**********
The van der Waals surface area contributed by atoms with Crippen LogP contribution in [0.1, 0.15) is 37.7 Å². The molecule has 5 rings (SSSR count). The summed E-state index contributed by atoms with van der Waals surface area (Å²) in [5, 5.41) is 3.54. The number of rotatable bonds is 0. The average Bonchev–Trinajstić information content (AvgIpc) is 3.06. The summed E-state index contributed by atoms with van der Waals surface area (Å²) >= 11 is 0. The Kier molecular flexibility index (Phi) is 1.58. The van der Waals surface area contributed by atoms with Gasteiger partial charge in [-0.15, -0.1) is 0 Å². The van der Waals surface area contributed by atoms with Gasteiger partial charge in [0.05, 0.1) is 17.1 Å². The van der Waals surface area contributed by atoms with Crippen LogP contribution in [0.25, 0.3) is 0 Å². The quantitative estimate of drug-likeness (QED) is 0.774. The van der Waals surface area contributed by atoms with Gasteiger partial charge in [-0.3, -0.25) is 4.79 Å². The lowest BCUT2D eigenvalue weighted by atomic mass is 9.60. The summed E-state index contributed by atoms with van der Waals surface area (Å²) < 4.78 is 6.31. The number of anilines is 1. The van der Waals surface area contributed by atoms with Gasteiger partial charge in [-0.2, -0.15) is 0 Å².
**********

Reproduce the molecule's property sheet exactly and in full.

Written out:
The van der Waals surface area contributed by atoms with Crippen LogP contribution in [0.1, 0.15) is 37.7 Å². The molecule has 5 rings (SSSR count). The summed E-state index contributed by atoms with van der Waals surface area (Å²) in [5, 5.41) is 3.54. The number of rotatable bonds is 0. The average Bonchev–Trinajstić information content (AvgIpc) is 3.06. The summed E-state index contributed by atoms with van der Waals surface area (Å²) >= 11 is 0. The Kier molecular flexibility index (Phi) is 1.58. The van der Waals surface area contributed by atoms with Gasteiger partial charge in [-0.15, -0.1) is 0 Å². The van der Waals surface area contributed by atoms with Gasteiger partial charge in [0.05, 0.1) is 17.1 Å². The van der Waals surface area contributed by atoms with Crippen LogP contribution in [0.25, 0.3) is 0 Å². The quantitative estimate of drug-likeness (QED) is 0.774. The van der Waals surface area contributed by atoms with Gasteiger partial charge in [-0.3, -0.25) is 4.79 Å². The lowest BCUT2D eigenvalue weighted by atomic mass is 9.60. The summed E-state index contributed by atoms with van der Waals surface area (Å²) < 4.78 is 6.31. The number of anilines is 1. The van der Waals surface area contributed by atoms with Gasteiger partial charge in [-0.2, -0.15) is 0 Å².